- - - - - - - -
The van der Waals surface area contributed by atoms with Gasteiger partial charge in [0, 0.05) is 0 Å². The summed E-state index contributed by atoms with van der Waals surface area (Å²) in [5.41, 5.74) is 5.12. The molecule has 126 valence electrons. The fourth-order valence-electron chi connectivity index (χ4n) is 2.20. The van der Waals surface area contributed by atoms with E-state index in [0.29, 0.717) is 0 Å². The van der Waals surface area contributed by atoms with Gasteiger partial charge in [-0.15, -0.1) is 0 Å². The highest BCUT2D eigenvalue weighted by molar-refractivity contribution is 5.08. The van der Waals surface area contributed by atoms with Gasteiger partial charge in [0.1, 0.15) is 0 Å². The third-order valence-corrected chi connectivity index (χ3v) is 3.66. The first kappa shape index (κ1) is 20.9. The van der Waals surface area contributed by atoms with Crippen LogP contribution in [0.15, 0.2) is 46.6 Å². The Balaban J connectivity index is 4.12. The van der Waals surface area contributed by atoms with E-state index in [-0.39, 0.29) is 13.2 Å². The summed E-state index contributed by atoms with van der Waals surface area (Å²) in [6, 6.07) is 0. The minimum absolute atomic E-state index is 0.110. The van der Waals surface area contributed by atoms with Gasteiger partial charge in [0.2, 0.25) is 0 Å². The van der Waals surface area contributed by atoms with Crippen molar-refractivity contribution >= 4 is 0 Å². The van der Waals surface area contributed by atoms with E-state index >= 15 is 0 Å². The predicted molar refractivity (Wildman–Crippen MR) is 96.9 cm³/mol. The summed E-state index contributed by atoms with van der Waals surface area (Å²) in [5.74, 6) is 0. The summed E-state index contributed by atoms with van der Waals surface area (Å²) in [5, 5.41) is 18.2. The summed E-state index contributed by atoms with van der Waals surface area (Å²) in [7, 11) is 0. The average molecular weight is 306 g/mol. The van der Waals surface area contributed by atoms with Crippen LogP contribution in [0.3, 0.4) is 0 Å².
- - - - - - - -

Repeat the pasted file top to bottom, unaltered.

The van der Waals surface area contributed by atoms with Gasteiger partial charge in [0, 0.05) is 0 Å². The summed E-state index contributed by atoms with van der Waals surface area (Å²) in [5.41, 5.74) is 5.12. The molecule has 126 valence electrons. The fourth-order valence-electron chi connectivity index (χ4n) is 2.20. The van der Waals surface area contributed by atoms with E-state index in [0.29, 0.717) is 0 Å². The van der Waals surface area contributed by atoms with Gasteiger partial charge in [-0.15, -0.1) is 0 Å². The highest BCUT2D eigenvalue weighted by molar-refractivity contribution is 5.08. The van der Waals surface area contributed by atoms with Gasteiger partial charge in [0.1, 0.15) is 0 Å². The third-order valence-corrected chi connectivity index (χ3v) is 3.66. The first kappa shape index (κ1) is 20.9. The van der Waals surface area contributed by atoms with Crippen LogP contribution in [0.15, 0.2) is 46.6 Å². The Balaban J connectivity index is 4.12. The van der Waals surface area contributed by atoms with E-state index in [-0.39, 0.29) is 13.2 Å². The summed E-state index contributed by atoms with van der Waals surface area (Å²) in [6, 6.07) is 0. The minimum absolute atomic E-state index is 0.110. The van der Waals surface area contributed by atoms with Gasteiger partial charge in [0.2, 0.25) is 0 Å². The van der Waals surface area contributed by atoms with Crippen molar-refractivity contribution >= 4 is 0 Å². The van der Waals surface area contributed by atoms with E-state index >= 15 is 0 Å². The predicted molar refractivity (Wildman–Crippen MR) is 96.9 cm³/mol. The summed E-state index contributed by atoms with van der Waals surface area (Å²) in [5.74, 6) is 0. The summed E-state index contributed by atoms with van der Waals surface area (Å²) in [5, 5.41) is 18.2. The summed E-state index contributed by atoms with van der Waals surface area (Å²) in [7, 11) is 0. The average molecular weight is 306 g/mol. The van der Waals surface area contributed by atoms with Crippen LogP contribution in [0.3, 0.4) is 0 Å².